Chromatography as a Separation Technique

  • This technique is used to separate substances that have different solubilities in a given solvent (e.g. different coloured inks that have been mixed to make black ink).
  • It is also used to identify unknown substances.
  • A pencil line is drawn on chromatography paper and spots of the sample are placed on it. Pencil is used for this as ink would run into the chromatogram along with the samples.
  • The paper is then lowered into the solvent container, making sure that the pencil line sits above the level of the solvent so the samples don’t wash into the solvent container.
  • The solvent travels up the paper by capillary action, taking some of the coloured substances with it.
  • Different substances have different solubilities so will travel at different rates, causing the substances to spread apart. Those substances with higher solubility will travel further than the others. 
  • This is because they spend more time in the mobile phase and are thus carried further up the paper than the less soluble components.

Using paper chromatography to separate soluble mixtures, IGCSE & GCSE Chemistry revision notes

The pigments in ink can be analysed using paper chromatography

  • All chromatography techniques use two phases called the mobile phase and the stationary phase.
  • In paper chromatography:
    • The mobile phase is the solvent in which the sample molecules can move, which in paper chromatography is liquid e.g. water or ethanol.
    • The stationary phase in paper chromatography is the actual chromatography paper itself.

Distinguishing Pure & Impure Substances

  • Pure substances will produce only one spot on the chromatogram.
  • If two or more substances are the same, they will produce identical chromatograms.
  • If the substance is a mixture, it will separate on the paper to show all the different components as separate spots.
  • An impure substance therefore will produce a chromatogram with more than one spot.

Chromatography – Pure & Impure, IGCSE & GCSE Chemistry revision notes

Diagram showing the analysis of a mixture and pure substances using chromatography

Identifying Substances Using Retention Factor (Rf) Values

  • These values are used to identify the components of mixtures.
  • The Rf value of a particular compound is always the same but it is dependent, however, on the solvent used.
  • If the solvent is changed then the value changes.
  • Calculating the Rf value allows chemists to identify unknown substances because it can be compared with Rf values of known substances under the same conditions.
  • These values are known as reference values.

Calculation

  • Retention factor = distance moved by compound  ÷ distance moved by solvent.
  • The Rf value is a ratio and therefore has no units.

Using Rf values to identify mixture components, IGCSE & GCSE Chemistry revision notes

Using Rf values to identify components of a mixture

Required Practical 6: Investigating Food Coloring Using Paper Chromatography

Objective:
Investigate how paper chromatography can be used to separate and identify a
mixture of food colourings.

Hypothesis:
Rf values can be used to identify the components of an unknown mixture by comparison with Rf values of known substances.

Materials:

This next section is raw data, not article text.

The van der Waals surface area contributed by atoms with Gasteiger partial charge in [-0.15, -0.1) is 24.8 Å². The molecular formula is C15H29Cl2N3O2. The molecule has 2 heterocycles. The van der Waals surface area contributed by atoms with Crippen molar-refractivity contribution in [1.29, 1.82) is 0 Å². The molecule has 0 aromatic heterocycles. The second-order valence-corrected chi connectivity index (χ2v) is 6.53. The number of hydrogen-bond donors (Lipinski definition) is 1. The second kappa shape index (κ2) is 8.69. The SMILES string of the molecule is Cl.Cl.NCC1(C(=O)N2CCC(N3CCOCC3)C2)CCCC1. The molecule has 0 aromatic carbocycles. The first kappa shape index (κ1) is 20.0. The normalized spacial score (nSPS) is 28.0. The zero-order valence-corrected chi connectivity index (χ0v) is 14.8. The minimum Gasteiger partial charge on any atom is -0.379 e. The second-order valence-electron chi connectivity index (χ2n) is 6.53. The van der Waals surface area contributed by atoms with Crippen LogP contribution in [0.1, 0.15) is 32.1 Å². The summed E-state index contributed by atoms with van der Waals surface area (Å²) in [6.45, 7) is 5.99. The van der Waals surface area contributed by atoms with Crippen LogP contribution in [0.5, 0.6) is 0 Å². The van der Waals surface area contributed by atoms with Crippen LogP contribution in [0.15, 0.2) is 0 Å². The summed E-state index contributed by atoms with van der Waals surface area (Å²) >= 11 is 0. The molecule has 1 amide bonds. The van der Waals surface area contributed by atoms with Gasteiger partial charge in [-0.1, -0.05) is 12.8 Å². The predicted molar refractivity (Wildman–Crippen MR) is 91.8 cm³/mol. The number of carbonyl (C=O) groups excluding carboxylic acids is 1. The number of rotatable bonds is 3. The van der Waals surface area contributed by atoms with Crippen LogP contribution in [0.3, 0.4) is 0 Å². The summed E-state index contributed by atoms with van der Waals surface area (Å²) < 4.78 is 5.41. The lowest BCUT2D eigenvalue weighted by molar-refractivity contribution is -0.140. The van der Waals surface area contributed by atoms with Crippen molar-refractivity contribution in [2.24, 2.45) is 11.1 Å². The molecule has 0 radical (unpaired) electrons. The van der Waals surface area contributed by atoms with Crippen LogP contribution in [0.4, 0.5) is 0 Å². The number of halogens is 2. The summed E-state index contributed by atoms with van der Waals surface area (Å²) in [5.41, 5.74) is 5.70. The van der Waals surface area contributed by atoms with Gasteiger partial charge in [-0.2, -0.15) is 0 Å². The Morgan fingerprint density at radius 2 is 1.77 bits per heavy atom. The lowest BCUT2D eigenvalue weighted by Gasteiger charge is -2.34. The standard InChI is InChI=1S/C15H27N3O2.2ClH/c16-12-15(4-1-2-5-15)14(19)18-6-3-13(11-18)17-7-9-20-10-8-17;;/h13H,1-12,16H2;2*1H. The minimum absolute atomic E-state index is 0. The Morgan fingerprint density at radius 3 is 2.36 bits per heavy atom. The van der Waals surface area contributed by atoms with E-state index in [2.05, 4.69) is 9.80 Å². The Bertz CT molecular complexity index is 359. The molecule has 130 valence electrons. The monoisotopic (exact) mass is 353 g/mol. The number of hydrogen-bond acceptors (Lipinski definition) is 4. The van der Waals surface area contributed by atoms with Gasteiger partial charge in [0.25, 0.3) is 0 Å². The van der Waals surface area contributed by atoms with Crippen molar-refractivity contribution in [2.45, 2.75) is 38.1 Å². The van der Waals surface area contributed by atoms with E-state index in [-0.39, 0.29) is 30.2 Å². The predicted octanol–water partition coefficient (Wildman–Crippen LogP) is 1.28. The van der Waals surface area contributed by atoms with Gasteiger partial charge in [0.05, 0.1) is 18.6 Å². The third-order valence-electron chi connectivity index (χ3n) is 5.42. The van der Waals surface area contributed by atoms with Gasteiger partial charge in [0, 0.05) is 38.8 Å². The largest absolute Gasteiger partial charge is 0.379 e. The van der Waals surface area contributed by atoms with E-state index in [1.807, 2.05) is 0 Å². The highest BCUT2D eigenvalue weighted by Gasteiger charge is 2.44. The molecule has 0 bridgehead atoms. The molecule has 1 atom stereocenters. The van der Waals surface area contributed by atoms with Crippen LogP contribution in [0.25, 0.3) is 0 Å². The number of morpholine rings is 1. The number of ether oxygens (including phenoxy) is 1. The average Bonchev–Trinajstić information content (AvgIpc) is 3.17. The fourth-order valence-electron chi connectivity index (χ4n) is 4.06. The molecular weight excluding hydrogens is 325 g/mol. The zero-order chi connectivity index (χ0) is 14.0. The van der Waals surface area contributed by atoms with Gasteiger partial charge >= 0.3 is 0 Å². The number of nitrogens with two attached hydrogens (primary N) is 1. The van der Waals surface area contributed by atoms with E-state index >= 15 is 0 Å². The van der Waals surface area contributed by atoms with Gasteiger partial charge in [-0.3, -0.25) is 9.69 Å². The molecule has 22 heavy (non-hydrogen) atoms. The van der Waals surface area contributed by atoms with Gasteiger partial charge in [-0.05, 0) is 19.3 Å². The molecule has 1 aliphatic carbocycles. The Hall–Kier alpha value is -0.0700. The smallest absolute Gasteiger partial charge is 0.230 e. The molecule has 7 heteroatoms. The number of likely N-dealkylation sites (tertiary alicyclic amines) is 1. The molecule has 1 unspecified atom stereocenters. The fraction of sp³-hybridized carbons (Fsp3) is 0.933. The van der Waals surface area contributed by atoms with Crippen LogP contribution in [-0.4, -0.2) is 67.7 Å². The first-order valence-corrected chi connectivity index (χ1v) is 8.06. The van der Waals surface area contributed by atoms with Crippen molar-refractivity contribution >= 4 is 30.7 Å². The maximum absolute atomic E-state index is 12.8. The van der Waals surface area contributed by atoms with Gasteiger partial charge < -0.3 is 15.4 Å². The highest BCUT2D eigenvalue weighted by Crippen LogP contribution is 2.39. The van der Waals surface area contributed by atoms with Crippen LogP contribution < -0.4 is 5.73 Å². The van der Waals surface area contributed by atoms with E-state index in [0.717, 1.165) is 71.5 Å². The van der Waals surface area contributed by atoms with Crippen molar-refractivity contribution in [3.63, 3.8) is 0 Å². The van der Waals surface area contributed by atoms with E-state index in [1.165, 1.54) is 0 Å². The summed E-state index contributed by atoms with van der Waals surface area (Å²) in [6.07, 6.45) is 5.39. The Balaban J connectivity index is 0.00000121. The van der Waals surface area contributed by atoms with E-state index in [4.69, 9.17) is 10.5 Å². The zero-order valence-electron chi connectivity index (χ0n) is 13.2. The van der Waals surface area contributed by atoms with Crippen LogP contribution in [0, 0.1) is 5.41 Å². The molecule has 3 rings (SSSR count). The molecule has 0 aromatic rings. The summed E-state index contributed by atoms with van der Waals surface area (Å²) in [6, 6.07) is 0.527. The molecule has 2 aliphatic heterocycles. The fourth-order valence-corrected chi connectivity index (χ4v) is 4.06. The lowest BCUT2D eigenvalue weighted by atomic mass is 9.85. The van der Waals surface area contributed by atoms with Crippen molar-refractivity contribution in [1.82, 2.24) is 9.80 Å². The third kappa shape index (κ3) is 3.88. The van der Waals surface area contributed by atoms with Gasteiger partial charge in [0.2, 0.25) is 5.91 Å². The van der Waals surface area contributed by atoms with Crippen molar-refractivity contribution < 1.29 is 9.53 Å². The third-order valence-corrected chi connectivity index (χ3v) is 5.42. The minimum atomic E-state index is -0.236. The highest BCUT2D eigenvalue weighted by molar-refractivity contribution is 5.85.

• a 250 cm3 beaker
  • a wooden spill
  • a rectangle of chromatography paper
  • four known food colourings labelled A–D
  • an unknown mixture of food colourings labelled U
  • five glass capillary tubes
  • paper clip
  • ruler & pencil

Chromatography - Food Colourings, IGCSE & GCSE Chemistry revision notes

Diagram of the apparatus needed

Practical Tip:
The pencil line must never be below the level of the solvent as the samples will be washed away.

Method:

  1. Use a ruler to draw a horizontal pencil line 2 cm from the end of the chromatography paper.
  2. Use a different capillary tube to put a tiny spot of each colouring A, B, C and D on the line.
  3. Use the fifth tube to put a small spot of the unknown mixture U on the line.
  4. Make sure each spot is no more than 2-3 mm in diameter and abel each spot in pencil.
  5. Pour water into the beaker to a depth of no more than 1 cm and clip the top of the chromatography paper to the wooden spill. The top end is the furthest from the spots.
  6. Carefully rest the wooden spill on the top edge of the beaker. The bottom edge of the paper
    should dip into the water solvent.
  7. Allow the solvent to travel undisturbed at least three quarters of the way up the paper.
  8. Remove the paper and draw another pencil line on the dry part of the paper as close to the wet edge as possible. This is called the solvent front line.
  9. Measure the distance in mm between the two pencil lines. This is the distance travelled by the water solvent.
  10. For each of food colour A, B, C and D measure the distance in mm from the start line to the
    middle of the spot.

Results:
Record your results in a suitable table, eg:

Required Practical 6 Table, IGCSE & GCSE Chemistry revision notes

Evaluation: 

The Rf values of food colours A, B, C and D should be compared to that for the unknown sample as well as a visual comparison being made.

Conclusion:
The use of chromatography and Rf values is a viable method of identifying unknown mixtures given reference material.

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Morgan Curtin Chemistry

Author: Morgan

Morgan’s passion for the Periodic Table begun on his 10th birthday when he received his first Chemistry set. After studying the subject at university he went on to become a fully fledged Chemistry teacher, and now works in an international school in Madrid! In his spare time he helps create our fantastic resources to help you ace your exams.